Gone are the days when length-of-service awards, employee-of-the-month recognition, and merchandise rewards were valued ways to recognize people who work with you. In fact, many people find such formal recognition programs stale and irrelevant, and their effectiveness has declined. This is true whether speaking of colleagues, direct reports, or subcontractors.
The problem is that these methods don’t really express appreciation for a job well done or gratitude for a commitment to quality.
Take the Self-Quiz below to discover how well you score:
1. Forget employee of the month! I try to acknowledge employees each time they do good work.
2. I make proactive changes and improvements to my recognition programs. I don’t wait until the evidence of ineffectiveness is overwhelming.
3. One way I express how much value to those I work with is by ensuring meaningful work, offering flexible work hours and encouraging greater work/personal life balance.
4. I am clear about what kinds of incentive merchandise not to give, including coffee mugs, paperweights, pen sets, plaques. In fact, I stay away from “stuff” altogether.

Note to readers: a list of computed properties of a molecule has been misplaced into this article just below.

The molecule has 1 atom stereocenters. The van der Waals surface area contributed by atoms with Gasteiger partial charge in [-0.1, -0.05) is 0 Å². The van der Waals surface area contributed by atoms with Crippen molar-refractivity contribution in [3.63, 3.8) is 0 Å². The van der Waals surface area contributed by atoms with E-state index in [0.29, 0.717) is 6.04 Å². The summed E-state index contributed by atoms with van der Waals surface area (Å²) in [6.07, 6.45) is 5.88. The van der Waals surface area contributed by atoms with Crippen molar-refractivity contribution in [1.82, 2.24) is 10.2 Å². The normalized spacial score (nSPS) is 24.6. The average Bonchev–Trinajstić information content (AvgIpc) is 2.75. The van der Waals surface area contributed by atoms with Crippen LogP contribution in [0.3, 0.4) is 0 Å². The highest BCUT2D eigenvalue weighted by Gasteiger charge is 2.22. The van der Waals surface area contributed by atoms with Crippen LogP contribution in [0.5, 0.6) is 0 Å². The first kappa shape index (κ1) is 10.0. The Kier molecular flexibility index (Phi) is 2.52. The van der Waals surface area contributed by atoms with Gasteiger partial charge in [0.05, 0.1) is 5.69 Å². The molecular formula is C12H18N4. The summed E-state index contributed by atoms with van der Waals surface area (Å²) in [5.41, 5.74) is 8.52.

5. I understand that how people are treated each day matters more to them than gift certificates or parking spots. This includes soliciting opinions and ideas, involvement in decisions, and allowing for failure.
6. Also, I offer learning and development opportunities as appreciations, rather than “things.”
7. We are moving toward more personalized forms of recognition and away from structured recognition programs. It is more sincere and more personal.
8. I ask those I work with what kind of programs, practices, items and activities they value, so that to know the direction I need to take.
9. I make recognition or praise a habit and a routine part of my day. Thank-you notes, one-on-one meetings, voicemail, and being observant are a few simple recognition tools.
10. Somehow, I think I don’t do enough to thank those I work with.
11. Creativity and fun are big components of my or my company’s recognition activities.
12. I include “praise employees” in my “to do” list each day, to help me develop the habit.
13. I start every staff meeting—every meeting altogether!—with praise or kudos sessions.
14. I don’t overlook my own contributions. I recognize and reward myself, and acknowledge my successes.
15. I ask my employees or associates to contribute ideas and/or to participate in celebrating each others’ work.
It’s the simple forms of sincere thanks and praise that go the longest way toward making those who work with you feel valued, respected, trusted, and prized.